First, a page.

2012 Hyundai Equus Ultimate Sedan (5.0L V8 8-speed Automatic)
Ratings SummaryThis rating has been carried forward from a prior year because the newer model has no substantial differences.
The Hyundai Equus wants to compete directly with top luxury brands from Europe and Japan but at an appreciably lower price. Comfort is paramount, as displayed by a smooth ride; large, quiet cabin; and high-end amenities such as seat massagers. The 5.0-liter V8 is strong yet refined.
PerformanceThe 429-hp, 5.0-liter V8 is strong and refined. The standard 8-speed transmission shifts smoothly in every situation we encountered. Dynamically it errs on the side of comfort and cruising rather than outright performance.
The new V8 makes all of the difference in this Equus. It pulls silently yet powerfully, with smooth gearshifts. Acceleratoin from 0 to 60 mph takes 5.7 seconds.
Firm pedal with good, short travel. Minimal dive during panic stops, but required 131 feet to reach a stop from 60 mph, which is slightly below average.
Steering is light at low speed, but firms up nicely on the highway. As precise as you'd ever need a luxury sedan. This is a cruiser, not a sprinter.
Sporty driving is not the purpose of the Equus. It drives like it belongs on a long, straight highway, but is stable -- if low on grip -- when pushed.
Find a highway and go. This is a purpose-built long-distance cruiser. Sit back, relax and drive. Or just sit back, relax and be driven.
ComfortIf not for the occasional grumble of its V8, we might forget the outside world existed. The cabin is quiet and its seats welcoming. The second-level comfort amenities (i.e.massage feature) we expect from this class are everywhere.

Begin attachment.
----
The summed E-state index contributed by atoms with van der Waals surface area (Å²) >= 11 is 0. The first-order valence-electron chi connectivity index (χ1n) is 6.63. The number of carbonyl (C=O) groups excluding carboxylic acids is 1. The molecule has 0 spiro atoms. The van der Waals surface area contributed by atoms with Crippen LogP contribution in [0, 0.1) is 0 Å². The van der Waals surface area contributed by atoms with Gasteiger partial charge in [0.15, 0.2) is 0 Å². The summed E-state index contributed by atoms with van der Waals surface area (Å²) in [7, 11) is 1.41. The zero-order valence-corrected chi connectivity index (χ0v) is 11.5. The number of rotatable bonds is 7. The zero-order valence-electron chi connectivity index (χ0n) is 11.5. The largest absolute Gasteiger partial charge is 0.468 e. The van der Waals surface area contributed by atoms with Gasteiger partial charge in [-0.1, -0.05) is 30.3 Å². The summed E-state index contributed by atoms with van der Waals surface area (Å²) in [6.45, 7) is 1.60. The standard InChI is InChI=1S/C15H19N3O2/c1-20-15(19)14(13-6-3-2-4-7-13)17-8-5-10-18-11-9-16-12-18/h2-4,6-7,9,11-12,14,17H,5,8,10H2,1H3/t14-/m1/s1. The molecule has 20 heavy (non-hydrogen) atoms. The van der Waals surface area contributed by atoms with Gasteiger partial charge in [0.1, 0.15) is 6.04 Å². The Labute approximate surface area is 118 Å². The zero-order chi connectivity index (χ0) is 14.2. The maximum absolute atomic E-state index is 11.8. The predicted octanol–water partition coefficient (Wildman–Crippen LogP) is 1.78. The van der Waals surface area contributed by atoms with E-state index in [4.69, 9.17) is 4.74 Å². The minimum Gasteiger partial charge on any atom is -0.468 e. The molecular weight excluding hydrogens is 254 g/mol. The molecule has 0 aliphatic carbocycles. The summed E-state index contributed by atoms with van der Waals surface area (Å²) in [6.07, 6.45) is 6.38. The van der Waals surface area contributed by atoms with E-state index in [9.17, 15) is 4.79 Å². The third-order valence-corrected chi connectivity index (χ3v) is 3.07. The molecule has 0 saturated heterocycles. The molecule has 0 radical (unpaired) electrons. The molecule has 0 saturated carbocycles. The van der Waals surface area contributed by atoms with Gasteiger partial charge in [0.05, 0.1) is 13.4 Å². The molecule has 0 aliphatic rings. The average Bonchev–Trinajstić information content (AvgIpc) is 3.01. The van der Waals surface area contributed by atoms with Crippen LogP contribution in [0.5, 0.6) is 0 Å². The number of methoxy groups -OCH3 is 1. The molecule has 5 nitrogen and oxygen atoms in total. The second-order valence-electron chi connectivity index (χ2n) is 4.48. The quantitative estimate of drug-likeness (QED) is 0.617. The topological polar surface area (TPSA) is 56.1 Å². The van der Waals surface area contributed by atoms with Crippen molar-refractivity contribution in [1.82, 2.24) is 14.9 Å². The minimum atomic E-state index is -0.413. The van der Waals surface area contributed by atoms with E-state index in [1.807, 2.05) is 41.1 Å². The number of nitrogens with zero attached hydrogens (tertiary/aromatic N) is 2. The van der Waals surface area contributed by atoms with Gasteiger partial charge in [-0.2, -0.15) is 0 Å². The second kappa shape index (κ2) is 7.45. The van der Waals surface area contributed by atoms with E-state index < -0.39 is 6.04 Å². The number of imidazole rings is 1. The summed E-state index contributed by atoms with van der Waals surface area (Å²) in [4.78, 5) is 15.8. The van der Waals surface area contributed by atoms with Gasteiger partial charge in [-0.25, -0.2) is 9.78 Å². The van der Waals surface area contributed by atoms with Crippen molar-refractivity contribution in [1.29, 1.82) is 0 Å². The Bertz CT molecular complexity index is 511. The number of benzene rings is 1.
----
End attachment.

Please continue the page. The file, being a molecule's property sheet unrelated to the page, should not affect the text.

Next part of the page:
The full-size luxury segment is a tough place to compete, yet the Equus holds its own. Seats are comfortable over long drives. Seat heaters/coolers only add to the experience.
Soft, controlled ride. Sport mode amplifies sharp impacts more than we'd like. Normal mode feels slightly underdamped. Somewhere in between would be nice.
Road and tire noise are well isolated from the cabin. It's quiet in here. Under load, the grunt of its 5.0-liter V8 rustles the eardrums just enough to remind you it is there.
InteriorThe Ultimate limits passenger seating to four thanks to split reclining rear seats. Some rearward visibility issues. But ergonomic layout is otherwise thoughtful.
Lots of interior space per passenger. The Ultimate only seats four, as the center rear position is replaced by gadgetry. Choose the Signature for 5-person transportation.
Unremarkably easy entry with exceptionally wide-opening doors. Well-spaced door detents limit the threat of parking-lot door dings, however.
Immense cabin space. Passengers of all shapes and sizes should find comfort. Again, the rear-seat center console limits passenger capacity to four while increasing the luxury out back.
High trunklid limits rearward visibility to a degree, as does the wide C-pillar. Front and rearview cameras and a parking system fill in the gaps, however.